Screenshot of Bizminer report for hamburger businesses in Russellville

Early American Newspapers, Series 1 (1690-1876) and Series 6 (1741-1922)

This trial includes full text, digitized access to nearly 1,000 titles including the Weekly Arkansas Gazette (1819-1876) and Arkansas Gazette (1987-1908).  Series 6 is currently the ONLY way to access earlier editions of the state’s newspaper without using microfilm.  This resource is valuable for finding primary sources to the historical events that shaped our country and region.  The database is searchable by keyword or users can browse by newspaper title, place of publication, article types, and languages.  Once a newspaper article is selected, users will view the original, digitized version of the newspaper (includes photographs, advertising, and more).

Screenshot of Weekly Gazette showing map of new Iron Railroad passing through Arkansas

Take a trip through Arkansas history with this important resource!  But hurry!  It expires October 31st, 2018!

English Reports (HeinOnline)

Looking for early English Law?  The English Reports delivers exact page images of the original bound reprint edition, containing more than 100,000 cases, together with the Indexes and Book of Charts. This series includes the nominate reports or common-law rulings from various courts in England from the Middle Ages to the 1860s. The reports themselves were published in the early 20th century and would fill multiple shelves.  However, you can access this entire collection online using multiple navigation tools, such as a Case Locator, Chart Tool, and an Advanced Search feature enhance the ease of access to specific cases. Also included in this collection is the Statutes of the Realm (1235-1713), along with Pre-1865 Law Reports.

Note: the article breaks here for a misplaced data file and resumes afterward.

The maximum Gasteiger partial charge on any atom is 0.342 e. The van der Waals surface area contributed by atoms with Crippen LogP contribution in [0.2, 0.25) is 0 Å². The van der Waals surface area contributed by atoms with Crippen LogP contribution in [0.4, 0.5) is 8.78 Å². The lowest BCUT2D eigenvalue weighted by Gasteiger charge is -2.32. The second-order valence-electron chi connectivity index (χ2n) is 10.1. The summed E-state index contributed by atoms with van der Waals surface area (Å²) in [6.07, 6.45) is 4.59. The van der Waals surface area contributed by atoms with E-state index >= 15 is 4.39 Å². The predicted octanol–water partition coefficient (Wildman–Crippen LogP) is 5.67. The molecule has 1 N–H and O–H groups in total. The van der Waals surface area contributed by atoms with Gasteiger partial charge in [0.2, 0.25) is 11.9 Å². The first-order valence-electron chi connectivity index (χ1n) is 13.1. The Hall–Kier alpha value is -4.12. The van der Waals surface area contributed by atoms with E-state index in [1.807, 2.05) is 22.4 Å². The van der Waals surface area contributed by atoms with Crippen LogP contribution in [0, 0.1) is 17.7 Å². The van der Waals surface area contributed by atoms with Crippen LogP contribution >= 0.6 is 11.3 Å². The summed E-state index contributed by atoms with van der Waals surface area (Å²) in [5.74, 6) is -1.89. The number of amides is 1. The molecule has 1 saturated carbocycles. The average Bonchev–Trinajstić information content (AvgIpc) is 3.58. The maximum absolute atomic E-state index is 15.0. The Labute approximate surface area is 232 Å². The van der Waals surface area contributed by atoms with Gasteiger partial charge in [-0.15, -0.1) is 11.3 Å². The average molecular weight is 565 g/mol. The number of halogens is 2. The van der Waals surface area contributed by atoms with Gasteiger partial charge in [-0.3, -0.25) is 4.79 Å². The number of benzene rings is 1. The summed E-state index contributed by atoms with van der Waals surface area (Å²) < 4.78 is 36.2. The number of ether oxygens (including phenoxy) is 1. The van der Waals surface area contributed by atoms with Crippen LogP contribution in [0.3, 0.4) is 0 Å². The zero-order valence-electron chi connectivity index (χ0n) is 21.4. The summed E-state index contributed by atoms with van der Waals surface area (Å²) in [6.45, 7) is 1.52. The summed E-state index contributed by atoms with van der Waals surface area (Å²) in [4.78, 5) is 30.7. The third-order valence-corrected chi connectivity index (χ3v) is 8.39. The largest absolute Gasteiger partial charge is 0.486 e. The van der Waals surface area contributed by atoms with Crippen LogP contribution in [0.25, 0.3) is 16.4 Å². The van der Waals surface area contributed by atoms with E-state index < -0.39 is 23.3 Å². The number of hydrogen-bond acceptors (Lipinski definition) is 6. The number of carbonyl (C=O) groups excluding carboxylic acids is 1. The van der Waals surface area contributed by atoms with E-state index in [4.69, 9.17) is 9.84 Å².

Screenshot of English Reports interface

Review and judge this database until November 5th.

Seldon Society Publications and the History of Early English Law (HeinOnline)

This library includes the Selden Society Annual Series, Selden Society Supplementary Series and the Centenary Guide to the Publications of the Selden Society published in 1987. The Seldon Society dedicates itself to the study and publication of English legal history. It also includes more than 220 English Legal History Classics including abridgments, digests and dictionaries. Moreover, you will be able to access early English case law and link to other online publications in early English history.

Screenshot of title page of early English text

Perufe thif collection of fine Englifh legal hiftory before it expiref on November 5th.

Like them?  Hate them?  Make a case for these trial databases at askus@atu.libanswers.com.  You can also reach us via text, phone, Facebook, Instagram, Twitter, or in person at the Ross Pendergraft Library.   Remember, your feedback determines what resources we purchase and what we don’t.  So let us know!